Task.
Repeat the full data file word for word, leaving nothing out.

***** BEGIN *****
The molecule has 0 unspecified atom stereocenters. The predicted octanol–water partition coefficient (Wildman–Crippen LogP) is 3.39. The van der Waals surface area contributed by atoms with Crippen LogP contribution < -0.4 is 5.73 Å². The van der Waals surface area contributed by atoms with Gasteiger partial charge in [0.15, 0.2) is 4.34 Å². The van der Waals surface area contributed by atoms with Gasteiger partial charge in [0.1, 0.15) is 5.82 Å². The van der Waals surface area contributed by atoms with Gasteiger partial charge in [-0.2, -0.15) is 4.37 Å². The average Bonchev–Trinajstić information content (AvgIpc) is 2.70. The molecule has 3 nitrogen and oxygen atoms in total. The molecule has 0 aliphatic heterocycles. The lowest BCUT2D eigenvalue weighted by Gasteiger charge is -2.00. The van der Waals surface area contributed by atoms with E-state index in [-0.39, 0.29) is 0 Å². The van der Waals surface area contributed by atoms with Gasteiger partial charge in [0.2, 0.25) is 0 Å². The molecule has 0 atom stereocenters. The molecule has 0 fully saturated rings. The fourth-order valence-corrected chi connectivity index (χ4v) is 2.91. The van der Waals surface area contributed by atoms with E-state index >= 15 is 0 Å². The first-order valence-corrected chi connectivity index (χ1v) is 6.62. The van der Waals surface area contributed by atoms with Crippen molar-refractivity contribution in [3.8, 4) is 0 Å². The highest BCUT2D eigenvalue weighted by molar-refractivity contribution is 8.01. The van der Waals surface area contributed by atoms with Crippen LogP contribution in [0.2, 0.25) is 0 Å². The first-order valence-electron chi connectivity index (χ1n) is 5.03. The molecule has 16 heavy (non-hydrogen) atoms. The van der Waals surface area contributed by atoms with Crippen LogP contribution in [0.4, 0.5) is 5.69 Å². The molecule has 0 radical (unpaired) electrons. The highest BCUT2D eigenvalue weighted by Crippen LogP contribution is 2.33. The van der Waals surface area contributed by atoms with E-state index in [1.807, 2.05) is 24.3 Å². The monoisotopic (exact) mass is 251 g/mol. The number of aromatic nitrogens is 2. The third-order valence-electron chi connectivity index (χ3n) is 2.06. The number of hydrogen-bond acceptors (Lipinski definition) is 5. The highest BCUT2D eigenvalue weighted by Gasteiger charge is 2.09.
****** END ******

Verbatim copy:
The molecule has 0 unspecified atom stereocenters. The predicted octanol–water partition coefficient (Wildman–Crippen LogP) is 3.39. The van der Waals surface area contributed by atoms with Crippen LogP contribution < -0.4 is 5.73 Å². The van der Waals surface area contributed by atoms with Gasteiger partial charge in [0.15, 0.2) is 4.34 Å². The van der Waals surface area contributed by atoms with Gasteiger partial charge in [0.1, 0.15) is 5.82 Å². The van der Waals surface area contributed by atoms with Gasteiger partial charge in [-0.2, -0.15) is 4.37 Å². The average Bonchev–Trinajstić information content (AvgIpc) is 2.70. The molecule has 3 nitrogen and oxygen atoms in total. The molecule has 0 aliphatic heterocycles. The lowest BCUT2D eigenvalue weighted by Gasteiger charge is -2.00. The van der Waals surface area contributed by atoms with E-state index in [-0.39, 0.29) is 0 Å². The van der Waals surface area contributed by atoms with Gasteiger partial charge in [0.2, 0.25) is 0 Å². The molecule has 0 atom stereocenters. The molecule has 0 fully saturated rings. The fourth-order valence-corrected chi connectivity index (χ4v) is 2.91. The van der Waals surface area contributed by atoms with E-state index >= 15 is 0 Å². The first-order valence-corrected chi connectivity index (χ1v) is 6.62. The van der Waals surface area contributed by atoms with Crippen molar-refractivity contribution in [3.8, 4) is 0 Å². The highest BCUT2D eigenvalue weighted by molar-refractivity contribution is 8.01. The van der Waals surface area contributed by atoms with Crippen LogP contribution in [0.2, 0.25) is 0 Å². The first-order valence-electron chi connectivity index (χ1n) is 5.03. The molecule has 16 heavy (non-hydrogen) atoms. The van der Waals surface area contributed by atoms with Crippen LogP contribution in [0.4, 0.5) is 5.69 Å². The molecule has 0 radical (unpaired) electrons. The highest BCUT2D eigenvalue weighted by Crippen LogP contribution is 2.33. The van der Waals surface area contributed by atoms with E-state index in [1.807, 2.05) is 24.3 Å². The monoisotopic (exact) mass is 251 g/mol. The number of aromatic nitrogens is 2. The third-order valence-electron chi connectivity index (χ3n) is 2.06. The number of hydrogen-bond acceptors (Lipinski definition) is 5. The highest BCUT2D eigenvalue weighted by Gasteiger charge is 2.09.